Economics & Strategy – Quantitative Research: First
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Economics & Strategy – Quantitative Research: First

Extending his winning streak to an eighth year, Takaaki Yoshino continues to wow clients with quantitative research that is “firmly linked to market realities,” as one money manager puts it.

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Takaaki Yoshino

Daiwa Securities Group

"He does a masterful job of marrying the theoretical and the practical."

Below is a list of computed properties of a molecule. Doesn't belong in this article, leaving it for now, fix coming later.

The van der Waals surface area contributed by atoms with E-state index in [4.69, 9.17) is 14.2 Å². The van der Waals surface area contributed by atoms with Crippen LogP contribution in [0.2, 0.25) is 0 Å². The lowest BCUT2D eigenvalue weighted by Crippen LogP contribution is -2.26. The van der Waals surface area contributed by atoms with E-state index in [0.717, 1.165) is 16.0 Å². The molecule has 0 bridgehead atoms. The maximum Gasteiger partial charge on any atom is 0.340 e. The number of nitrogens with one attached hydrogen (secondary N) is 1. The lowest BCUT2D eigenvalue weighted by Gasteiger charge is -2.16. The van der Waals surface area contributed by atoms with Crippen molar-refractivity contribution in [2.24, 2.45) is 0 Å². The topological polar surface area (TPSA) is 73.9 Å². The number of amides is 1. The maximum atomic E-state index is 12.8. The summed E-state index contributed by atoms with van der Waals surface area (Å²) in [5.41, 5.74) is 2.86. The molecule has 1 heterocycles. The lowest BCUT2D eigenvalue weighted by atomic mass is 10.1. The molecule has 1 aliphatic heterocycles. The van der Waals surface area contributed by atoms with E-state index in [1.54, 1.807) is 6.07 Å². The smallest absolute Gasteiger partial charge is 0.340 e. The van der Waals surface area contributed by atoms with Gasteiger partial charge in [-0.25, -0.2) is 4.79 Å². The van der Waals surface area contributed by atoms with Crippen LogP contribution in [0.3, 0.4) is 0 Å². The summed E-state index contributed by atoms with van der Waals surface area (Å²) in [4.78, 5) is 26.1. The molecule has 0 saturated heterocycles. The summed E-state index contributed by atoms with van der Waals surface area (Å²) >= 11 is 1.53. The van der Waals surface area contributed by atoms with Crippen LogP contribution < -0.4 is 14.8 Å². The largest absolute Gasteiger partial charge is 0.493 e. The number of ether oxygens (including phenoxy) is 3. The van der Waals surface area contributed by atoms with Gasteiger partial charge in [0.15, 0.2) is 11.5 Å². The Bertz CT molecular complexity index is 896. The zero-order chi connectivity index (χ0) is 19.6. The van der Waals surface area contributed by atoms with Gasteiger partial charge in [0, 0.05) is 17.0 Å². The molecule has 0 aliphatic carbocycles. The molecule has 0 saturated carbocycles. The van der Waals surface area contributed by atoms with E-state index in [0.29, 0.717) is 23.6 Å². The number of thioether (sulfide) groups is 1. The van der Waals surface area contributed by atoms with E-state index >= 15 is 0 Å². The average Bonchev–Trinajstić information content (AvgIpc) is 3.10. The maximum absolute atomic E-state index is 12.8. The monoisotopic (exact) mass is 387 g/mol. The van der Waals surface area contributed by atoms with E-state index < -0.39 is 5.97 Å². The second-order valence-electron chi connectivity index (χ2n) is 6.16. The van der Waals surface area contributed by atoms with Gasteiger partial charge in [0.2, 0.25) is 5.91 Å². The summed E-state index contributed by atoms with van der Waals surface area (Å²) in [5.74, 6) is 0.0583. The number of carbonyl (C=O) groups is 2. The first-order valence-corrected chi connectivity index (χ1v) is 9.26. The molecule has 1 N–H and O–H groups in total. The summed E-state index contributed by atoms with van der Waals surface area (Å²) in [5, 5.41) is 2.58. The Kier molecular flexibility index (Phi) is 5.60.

Extending his winning streak to an eighth year, Takaaki Yoshino continues to wow clients with quantitative research that is “firmly linked to market realities,” as one money manager puts it. Building on work published by the University of Mississippi’s Victoria Dickinson in April 2011, “Cash Flow Patterns as a Proxy for Firm Life Cycle,” the Daiwa Securities Group analyst produced a series of reports last year that examined the developmental stages of Japanese companies and ways in which clients might use an understanding of these classifications in constructing their portfolios. (Economics professors Michael Gort and Steven Klepper identified and defined five distinct phases of corporate evolution — introduction, growth, mature, shakeout and decline — back in 1982.) Dickinson noted that flows vary at each step, but investors often fail to understand the implications of the variations and, as a result, may overvalue some companies and undervalue others. Yoshino, 47, compared her findings against those of earlier, similar studies, then tested whether they applied to Japanese companies. He found that “analysis of profitability by life-cycle stage provided little evidence of a tendency for the return on net operating assets of growth- and mature-stage stocks to regress toward its mean, whereas that of introduction-, shakeout- and decline-stage stocks showed a clear tendency to rise over time.” Money managers can create a more effective investment strategy by evaluating cash flow statements in light of a company’s place on the progression, he believes. — Thomas W. Johnson


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